KEY LARGO -- Long before GPS, the coral reef tract that runs along the Florida Keys routinely sank unsuspecting ships. Storms also blew boats into the hard, shallow structures, contributing to a massive underwater graveyard.
An American schooner named Kate, the British brig Lion and the French ship Cora Nelly all met their demise on this popular marine trade route. So did the Spanish warship Arcuana and the Winchester, a British man-of-war captained by John Soule that hit a reef so hard it tore a hole in its hull in 1695.
Its a fascinating world out there of all the shipwrecks in our own backyard, says Brenda Altmeier, a support specialist for maritime heritage resources at the Florida Keys National Marine Sanctuary.
Some shipwreck sites have been well known for decades. The Winchester was discovered in 1938 and was the subject of a National Geographic article. But the whereabouts of many of the sunken vessels or what little is likely left of them remains a mystery.
Key Largo-based ocean explorer Ian Koblick and his partner Craig Mullen are hoping to change that by conducting the first comprehensive survey of the Keys ocean floor.
Were treasure hunting for cultural jewels, Mullen says.
They began by dusting off a 1988 report by researcher Judy Halas, who spent endless hours scouring 18 volumes of admiralty records, newspaper articles and other sources to document 877 ships that were lost, bilged, saved, sunk, rammed, stranded, ashore or torpedoed in the waters of the island chain.
Koblick and Mullen are attacking the shipwreck project with technology sidescan sonar, subfloor profiler, magnetometer, remote-operated vehicle (ROV) along with their decades of expedition and underwater experience.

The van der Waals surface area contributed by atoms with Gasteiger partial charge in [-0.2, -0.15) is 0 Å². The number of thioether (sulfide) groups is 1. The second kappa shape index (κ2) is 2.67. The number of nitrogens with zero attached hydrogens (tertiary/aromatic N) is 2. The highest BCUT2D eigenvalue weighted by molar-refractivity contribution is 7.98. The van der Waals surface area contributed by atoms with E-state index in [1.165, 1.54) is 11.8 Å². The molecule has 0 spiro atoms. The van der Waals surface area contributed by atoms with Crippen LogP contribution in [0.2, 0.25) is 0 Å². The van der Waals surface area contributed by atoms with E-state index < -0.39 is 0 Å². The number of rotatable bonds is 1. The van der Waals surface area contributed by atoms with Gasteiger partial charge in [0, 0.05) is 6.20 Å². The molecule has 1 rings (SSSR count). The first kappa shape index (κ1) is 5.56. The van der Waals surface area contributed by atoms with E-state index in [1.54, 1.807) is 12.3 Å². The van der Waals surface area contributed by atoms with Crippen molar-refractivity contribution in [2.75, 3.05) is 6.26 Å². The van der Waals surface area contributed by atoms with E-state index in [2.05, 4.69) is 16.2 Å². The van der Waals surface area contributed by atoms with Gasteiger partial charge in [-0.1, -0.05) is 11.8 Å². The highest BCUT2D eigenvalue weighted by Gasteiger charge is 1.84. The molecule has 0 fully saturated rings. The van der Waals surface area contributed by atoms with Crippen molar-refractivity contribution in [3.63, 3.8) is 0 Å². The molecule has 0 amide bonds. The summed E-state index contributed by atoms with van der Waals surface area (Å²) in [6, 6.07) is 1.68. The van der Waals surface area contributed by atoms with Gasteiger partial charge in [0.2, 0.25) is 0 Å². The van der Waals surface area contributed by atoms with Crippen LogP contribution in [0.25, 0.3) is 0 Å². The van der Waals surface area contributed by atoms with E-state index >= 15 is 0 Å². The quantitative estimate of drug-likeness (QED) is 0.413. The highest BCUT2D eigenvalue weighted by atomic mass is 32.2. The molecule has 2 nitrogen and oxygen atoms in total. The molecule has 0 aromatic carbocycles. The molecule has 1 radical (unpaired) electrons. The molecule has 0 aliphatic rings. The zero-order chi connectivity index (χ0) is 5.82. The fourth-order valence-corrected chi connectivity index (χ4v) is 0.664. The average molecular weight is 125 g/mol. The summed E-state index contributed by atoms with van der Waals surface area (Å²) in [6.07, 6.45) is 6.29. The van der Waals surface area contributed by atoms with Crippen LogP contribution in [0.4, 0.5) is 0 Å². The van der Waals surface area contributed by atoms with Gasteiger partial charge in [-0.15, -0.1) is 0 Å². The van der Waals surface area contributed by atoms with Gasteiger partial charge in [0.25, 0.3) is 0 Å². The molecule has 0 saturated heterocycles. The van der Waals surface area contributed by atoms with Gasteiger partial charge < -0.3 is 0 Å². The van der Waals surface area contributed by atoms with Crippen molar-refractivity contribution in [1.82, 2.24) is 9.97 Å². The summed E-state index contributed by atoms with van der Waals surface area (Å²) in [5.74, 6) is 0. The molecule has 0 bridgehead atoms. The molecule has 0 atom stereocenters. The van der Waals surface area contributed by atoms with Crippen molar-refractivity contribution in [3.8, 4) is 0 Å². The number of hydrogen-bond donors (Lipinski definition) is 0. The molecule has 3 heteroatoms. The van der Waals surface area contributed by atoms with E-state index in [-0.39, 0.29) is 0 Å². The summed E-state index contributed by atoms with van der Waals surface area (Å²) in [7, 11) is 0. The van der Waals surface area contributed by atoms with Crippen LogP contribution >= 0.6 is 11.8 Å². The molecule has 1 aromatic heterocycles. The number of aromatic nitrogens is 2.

Koblick was an aquanaut with the Tektite undersea research program off the Virgin Islands, searched for treasure with Mel Fisher and co-developed the Jules Undersea Lodge in Key Largo. Mullen, a former Navy diver, was president of the company that helped recover the booster rocket after the space shuttle Challenger exploded over the Atlantic.
Since 2003, their Aurora Special Purpose Trust has discovered 27 wrecks, from a seventh century B.C. Phoenician vessel to a World War II submarine, in the depths of the Mediterranean.
Turning their attention to their own backyard, they dont expect to find intact wrecks or cargo. For starters, many of the ships were made of wood, and the wood is all gone, Mullen says. Critters like the shipworm eat it up.
Much of the cargo and other valuables was recovered by Keys wreckers who scavenged the wrecks, and much of the rest became divers souvenirs. But Koblick and Mullen believe there is still a good chance of locating cannons, steam boilers, machinery and other metallic parts.
They began by surveying two sections of the Upper Keys off Key Largo with a sidescan sonar that looks like a torpedo and has been nicknamed The Fish.
One stretch, which includes popular dive site Molasses Reef, is seven miles long by half a mile wide and runs between 60 and nearly 200 feet deep. The other half-mile-wide swatch is about 11 miles long, running from The Elbow to Turtle Reef, and includes Carysfort Reef, where three dozen ships are documented to have run into trouble.
The data was captured onboard the 34-foot survey vessel by Rick Horgan, a remote sensing specialist and former Navy buddy of Mullens, and also transmitted to Horgans computer via the tow cable.